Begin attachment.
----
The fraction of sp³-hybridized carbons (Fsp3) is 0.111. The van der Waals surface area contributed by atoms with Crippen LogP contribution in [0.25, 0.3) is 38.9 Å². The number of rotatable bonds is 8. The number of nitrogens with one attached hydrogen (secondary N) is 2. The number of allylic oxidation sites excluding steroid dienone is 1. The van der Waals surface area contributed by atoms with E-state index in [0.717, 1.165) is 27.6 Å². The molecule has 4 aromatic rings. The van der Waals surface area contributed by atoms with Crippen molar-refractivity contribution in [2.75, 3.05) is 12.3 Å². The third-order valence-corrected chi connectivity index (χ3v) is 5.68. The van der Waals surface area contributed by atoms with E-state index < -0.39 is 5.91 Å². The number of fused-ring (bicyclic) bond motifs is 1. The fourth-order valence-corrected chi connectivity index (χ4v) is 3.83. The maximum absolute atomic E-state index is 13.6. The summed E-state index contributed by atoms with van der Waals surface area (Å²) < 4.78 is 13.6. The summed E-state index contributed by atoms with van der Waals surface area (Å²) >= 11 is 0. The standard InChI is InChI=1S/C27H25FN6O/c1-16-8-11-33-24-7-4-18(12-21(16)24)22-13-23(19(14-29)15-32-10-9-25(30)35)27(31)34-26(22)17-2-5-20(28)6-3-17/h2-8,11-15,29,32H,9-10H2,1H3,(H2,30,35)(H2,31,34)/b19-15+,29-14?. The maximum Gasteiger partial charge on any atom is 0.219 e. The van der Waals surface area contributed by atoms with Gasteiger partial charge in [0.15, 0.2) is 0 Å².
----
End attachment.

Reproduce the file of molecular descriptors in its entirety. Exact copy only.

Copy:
The fraction of sp³-hybridized carbons (Fsp3) is 0.111. The van der Waals surface area contributed by atoms with Crippen LogP contribution in [0.25, 0.3) is 38.9 Å². The number of rotatable bonds is 8. The number of nitrogens with one attached hydrogen (secondary N) is 2. The number of allylic oxidation sites excluding steroid dienone is 1. The van der Waals surface area contributed by atoms with E-state index in [0.717, 1.165) is 27.6 Å². The molecule has 4 aromatic rings. The van der Waals surface area contributed by atoms with Crippen molar-refractivity contribution in [2.75, 3.05) is 12.3 Å². The third-order valence-corrected chi connectivity index (χ3v) is 5.68. The van der Waals surface area contributed by atoms with E-state index < -0.39 is 5.91 Å². The number of fused-ring (bicyclic) bond motifs is 1. The fourth-order valence-corrected chi connectivity index (χ4v) is 3.83. The maximum absolute atomic E-state index is 13.6. The summed E-state index contributed by atoms with van der Waals surface area (Å²) < 4.78 is 13.6. The summed E-state index contributed by atoms with van der Waals surface area (Å²) >= 11 is 0. The standard InChI is InChI=1S/C27H25FN6O/c1-16-8-11-33-24-7-4-18(12-21(16)24)22-13-23(19(14-29)15-32-10-9-25(30)35)27(31)34-26(22)17-2-5-20(28)6-3-17/h2-8,11-15,29,32H,9-10H2,1H3,(H2,30,35)(H2,31,34)/b19-15+,29-14?. The maximum Gasteiger partial charge on any atom is 0.219 e. The van der Waals surface area contributed by atoms with Gasteiger partial charge in [0.15, 0.2) is 0 Å².